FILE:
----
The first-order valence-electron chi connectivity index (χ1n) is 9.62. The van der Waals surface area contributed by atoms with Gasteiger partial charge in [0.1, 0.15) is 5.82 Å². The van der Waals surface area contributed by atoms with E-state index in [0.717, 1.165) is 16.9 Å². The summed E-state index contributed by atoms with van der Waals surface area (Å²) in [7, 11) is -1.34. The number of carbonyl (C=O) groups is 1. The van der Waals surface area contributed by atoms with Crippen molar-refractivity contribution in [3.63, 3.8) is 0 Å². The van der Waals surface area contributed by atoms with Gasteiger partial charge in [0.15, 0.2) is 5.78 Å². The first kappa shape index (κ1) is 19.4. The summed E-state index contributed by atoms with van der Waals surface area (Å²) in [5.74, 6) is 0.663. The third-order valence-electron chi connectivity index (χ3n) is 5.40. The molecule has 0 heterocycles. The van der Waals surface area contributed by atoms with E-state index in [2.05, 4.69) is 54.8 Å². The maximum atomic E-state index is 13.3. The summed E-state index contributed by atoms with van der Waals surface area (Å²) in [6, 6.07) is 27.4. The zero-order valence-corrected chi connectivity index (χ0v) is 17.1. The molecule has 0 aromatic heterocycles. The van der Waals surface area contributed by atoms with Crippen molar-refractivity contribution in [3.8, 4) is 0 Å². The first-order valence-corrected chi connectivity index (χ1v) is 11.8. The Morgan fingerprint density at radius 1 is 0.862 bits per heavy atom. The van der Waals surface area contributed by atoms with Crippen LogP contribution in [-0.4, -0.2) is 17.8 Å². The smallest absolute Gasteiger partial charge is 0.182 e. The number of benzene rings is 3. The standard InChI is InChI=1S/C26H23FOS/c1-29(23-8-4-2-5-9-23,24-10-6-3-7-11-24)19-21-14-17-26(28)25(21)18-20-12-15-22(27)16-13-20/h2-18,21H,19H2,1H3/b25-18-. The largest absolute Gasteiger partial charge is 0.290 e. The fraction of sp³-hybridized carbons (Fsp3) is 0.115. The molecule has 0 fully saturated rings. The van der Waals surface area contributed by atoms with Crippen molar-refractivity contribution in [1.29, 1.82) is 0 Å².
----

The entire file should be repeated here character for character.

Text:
The first-order valence-electron chi connectivity index (χ1n) is 9.62. The van der Waals surface area contributed by atoms with Gasteiger partial charge in [0.1, 0.15) is 5.82 Å². The van der Waals surface area contributed by atoms with E-state index in [0.717, 1.165) is 16.9 Å². The summed E-state index contributed by atoms with van der Waals surface area (Å²) in [7, 11) is -1.34. The number of carbonyl (C=O) groups is 1. The van der Waals surface area contributed by atoms with Crippen molar-refractivity contribution in [3.63, 3.8) is 0 Å². The van der Waals surface area contributed by atoms with Gasteiger partial charge in [0.15, 0.2) is 5.78 Å². The first kappa shape index (κ1) is 19.4. The summed E-state index contributed by atoms with van der Waals surface area (Å²) in [5.74, 6) is 0.663. The third-order valence-electron chi connectivity index (χ3n) is 5.40. The molecule has 0 heterocycles. The van der Waals surface area contributed by atoms with E-state index in [2.05, 4.69) is 54.8 Å². The maximum atomic E-state index is 13.3. The summed E-state index contributed by atoms with van der Waals surface area (Å²) in [6, 6.07) is 27.4. The zero-order valence-corrected chi connectivity index (χ0v) is 17.1. The molecule has 0 aromatic heterocycles. The van der Waals surface area contributed by atoms with Crippen molar-refractivity contribution in [3.8, 4) is 0 Å². The first-order valence-corrected chi connectivity index (χ1v) is 11.8. The Morgan fingerprint density at radius 1 is 0.862 bits per heavy atom. The van der Waals surface area contributed by atoms with Crippen LogP contribution in [-0.4, -0.2) is 17.8 Å². The smallest absolute Gasteiger partial charge is 0.182 e. The number of benzene rings is 3. The standard InChI is InChI=1S/C26H23FOS/c1-29(23-8-4-2-5-9-23,24-10-6-3-7-11-24)19-21-14-17-26(28)25(21)18-20-12-15-22(27)16-13-20/h2-18,21H,19H2,1H3/b25-18-. The largest absolute Gasteiger partial charge is 0.290 e. The fraction of sp³-hybridized carbons (Fsp3) is 0.115. The molecule has 0 fully saturated rings. The van der Waals surface area contributed by atoms with Crippen molar-refractivity contribution in [1.29, 1.82) is 0 Å².